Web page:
Newspapers require reporters to do blogs, both written and video. Television expects video blogs and to double as radio anchors or reporters. For radio you need to be web-saavy and willing to do all you can to keep the stations web site up to date, interesting and interactive.
There are no fact checkers and often too much for an editor to read, proof or rewrite. News happens 24/7 and all media, including print, are expected to bring you fast and accurate news.
As to accuracy, it is up to the producers and reporters who are expected to report quickly, and not make mistakes. If you make mistakes, you risk demotion, loss of valuable sources, or in the worst case termination (there are always dozens of qualified candidates waiting to take your job).
At the local level money is tight, as advertisers and supporters learned during the height of the Great Recession how to get around large traditional media buys,or were forced to cut marketing budget to keep employees or their company afloat.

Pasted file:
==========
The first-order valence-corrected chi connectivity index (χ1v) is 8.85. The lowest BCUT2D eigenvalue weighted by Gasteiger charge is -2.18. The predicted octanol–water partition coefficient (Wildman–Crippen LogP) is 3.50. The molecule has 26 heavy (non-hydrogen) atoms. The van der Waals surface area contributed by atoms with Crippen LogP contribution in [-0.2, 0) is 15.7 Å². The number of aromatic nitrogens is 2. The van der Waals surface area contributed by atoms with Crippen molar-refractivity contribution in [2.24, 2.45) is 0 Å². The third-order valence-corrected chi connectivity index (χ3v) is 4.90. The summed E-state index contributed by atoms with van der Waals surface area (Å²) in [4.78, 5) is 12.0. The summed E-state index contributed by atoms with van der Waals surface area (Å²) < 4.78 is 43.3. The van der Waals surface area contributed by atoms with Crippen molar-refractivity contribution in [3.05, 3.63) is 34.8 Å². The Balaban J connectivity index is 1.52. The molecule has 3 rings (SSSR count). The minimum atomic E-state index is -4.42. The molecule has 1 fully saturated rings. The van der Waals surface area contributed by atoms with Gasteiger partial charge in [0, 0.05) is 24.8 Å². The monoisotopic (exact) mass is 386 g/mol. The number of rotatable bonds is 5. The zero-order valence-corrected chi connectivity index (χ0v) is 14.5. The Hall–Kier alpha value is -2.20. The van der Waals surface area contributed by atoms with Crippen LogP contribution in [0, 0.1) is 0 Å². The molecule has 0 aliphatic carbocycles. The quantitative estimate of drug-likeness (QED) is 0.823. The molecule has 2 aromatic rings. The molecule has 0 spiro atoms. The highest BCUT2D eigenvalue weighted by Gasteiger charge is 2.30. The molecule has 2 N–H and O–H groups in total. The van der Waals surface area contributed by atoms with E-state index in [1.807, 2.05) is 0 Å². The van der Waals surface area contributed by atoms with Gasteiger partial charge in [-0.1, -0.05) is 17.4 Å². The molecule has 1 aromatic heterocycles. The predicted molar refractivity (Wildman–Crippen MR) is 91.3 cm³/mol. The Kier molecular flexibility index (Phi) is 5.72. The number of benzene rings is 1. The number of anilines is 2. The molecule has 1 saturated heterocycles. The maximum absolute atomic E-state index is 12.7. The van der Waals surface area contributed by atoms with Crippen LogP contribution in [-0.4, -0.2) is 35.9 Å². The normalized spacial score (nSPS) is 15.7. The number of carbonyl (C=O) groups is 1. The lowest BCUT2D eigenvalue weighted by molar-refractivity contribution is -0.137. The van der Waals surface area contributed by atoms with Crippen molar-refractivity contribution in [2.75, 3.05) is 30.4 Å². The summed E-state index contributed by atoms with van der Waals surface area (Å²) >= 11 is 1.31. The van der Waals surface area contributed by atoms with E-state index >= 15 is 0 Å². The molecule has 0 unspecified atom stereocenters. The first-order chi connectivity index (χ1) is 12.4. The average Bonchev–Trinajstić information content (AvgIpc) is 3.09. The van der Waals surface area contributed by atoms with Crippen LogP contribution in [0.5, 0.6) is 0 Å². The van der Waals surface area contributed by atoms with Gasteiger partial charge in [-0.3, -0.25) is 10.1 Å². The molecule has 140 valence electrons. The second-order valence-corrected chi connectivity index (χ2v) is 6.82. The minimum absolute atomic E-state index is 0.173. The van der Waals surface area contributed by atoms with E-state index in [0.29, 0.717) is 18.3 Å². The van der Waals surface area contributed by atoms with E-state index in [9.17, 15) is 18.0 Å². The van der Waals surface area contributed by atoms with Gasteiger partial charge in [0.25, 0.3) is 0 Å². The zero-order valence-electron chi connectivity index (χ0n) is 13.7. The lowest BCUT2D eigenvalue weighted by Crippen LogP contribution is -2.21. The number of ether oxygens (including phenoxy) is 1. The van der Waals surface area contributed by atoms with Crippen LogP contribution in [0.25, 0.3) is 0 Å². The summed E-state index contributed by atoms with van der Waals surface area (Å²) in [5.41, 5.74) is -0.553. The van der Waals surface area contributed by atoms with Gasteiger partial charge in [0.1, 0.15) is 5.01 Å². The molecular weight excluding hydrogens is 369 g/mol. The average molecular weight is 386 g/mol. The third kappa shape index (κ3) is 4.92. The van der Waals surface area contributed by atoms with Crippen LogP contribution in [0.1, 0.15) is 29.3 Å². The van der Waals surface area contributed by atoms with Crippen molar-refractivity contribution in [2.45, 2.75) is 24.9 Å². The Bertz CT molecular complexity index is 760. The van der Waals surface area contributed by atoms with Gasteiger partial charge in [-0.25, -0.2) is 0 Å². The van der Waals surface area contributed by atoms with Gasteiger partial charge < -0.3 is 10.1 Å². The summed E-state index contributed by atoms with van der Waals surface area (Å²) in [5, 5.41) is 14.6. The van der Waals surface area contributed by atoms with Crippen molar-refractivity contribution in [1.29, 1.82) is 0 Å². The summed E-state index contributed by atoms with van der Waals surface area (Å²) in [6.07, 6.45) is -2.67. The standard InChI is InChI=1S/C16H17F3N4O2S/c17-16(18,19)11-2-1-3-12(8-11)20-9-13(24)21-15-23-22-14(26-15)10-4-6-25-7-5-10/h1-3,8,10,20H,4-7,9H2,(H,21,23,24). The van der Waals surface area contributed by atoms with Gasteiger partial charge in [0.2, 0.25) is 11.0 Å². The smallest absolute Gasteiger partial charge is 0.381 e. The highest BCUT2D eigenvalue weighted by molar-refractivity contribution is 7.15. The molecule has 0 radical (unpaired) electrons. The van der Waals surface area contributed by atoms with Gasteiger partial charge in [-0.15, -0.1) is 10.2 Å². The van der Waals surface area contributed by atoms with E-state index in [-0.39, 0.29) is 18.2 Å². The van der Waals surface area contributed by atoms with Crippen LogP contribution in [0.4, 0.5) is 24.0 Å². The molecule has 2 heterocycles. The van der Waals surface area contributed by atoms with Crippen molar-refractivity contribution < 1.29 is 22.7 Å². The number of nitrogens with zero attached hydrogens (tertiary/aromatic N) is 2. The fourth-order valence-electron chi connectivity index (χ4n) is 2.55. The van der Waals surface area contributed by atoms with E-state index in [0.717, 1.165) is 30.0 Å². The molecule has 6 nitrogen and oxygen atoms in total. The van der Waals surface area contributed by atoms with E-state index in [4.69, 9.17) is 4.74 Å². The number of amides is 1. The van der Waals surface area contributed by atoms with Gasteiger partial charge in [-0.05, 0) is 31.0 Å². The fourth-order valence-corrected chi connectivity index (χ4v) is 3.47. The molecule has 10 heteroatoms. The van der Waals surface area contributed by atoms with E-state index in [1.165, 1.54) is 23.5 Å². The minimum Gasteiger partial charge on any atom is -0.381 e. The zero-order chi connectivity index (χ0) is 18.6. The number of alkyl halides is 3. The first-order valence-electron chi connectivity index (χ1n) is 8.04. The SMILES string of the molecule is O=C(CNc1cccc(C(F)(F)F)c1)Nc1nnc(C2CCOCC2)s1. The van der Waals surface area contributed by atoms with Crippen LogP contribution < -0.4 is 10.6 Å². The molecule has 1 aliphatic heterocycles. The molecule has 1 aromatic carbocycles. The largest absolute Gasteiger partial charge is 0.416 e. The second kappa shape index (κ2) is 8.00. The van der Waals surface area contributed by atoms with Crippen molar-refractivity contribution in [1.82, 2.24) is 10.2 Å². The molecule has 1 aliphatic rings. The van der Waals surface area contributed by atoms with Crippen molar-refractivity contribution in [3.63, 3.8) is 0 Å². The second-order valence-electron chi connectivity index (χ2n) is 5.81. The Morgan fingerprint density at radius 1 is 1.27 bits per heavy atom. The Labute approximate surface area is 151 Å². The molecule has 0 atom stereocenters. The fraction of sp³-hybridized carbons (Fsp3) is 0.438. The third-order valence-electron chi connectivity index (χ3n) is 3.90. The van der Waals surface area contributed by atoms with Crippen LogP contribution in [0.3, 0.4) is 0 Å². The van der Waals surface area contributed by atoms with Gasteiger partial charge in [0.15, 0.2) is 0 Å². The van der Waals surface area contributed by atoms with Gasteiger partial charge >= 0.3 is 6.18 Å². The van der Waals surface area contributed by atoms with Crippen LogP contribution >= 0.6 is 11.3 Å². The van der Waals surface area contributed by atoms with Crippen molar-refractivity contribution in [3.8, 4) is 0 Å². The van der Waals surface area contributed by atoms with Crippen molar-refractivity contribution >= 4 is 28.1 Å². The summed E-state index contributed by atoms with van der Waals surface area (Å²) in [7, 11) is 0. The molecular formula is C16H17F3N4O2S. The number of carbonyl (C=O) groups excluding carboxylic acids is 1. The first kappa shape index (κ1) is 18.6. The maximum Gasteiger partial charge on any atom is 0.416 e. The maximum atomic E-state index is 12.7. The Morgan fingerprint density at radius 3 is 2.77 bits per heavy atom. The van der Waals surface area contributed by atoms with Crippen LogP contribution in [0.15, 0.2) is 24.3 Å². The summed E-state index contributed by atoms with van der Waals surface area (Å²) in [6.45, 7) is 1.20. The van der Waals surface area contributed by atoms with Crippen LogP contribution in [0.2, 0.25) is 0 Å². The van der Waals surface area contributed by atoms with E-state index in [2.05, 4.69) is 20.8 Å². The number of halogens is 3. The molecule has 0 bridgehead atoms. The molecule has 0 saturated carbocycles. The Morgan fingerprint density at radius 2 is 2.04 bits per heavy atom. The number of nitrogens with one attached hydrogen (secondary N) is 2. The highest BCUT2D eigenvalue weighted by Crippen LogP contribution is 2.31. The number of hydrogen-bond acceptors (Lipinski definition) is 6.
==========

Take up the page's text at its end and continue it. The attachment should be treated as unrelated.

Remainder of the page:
All media, including web based media, are struggling to define themselves, to find ways to be profitable and to maintain a credible news reputation, despite journalism dropping to near the bottom on polls of public trust (just above Congress).
But it is a fun,challenging and socially needed profession.
So go forth and do the best you can, make a difference and find strength in helping others.
Do not go in with stars in your eyes, as less than half a percent make those "big bucks" you hear about on network and cable TV.
It's a profession of belief, social responsibility and both vocation and avocation.
Also, live life before you jump into the journalist pool. It will help in your reporting and your career to know other aspects of life, other ways of making a living and how other people think and perceive the world around them.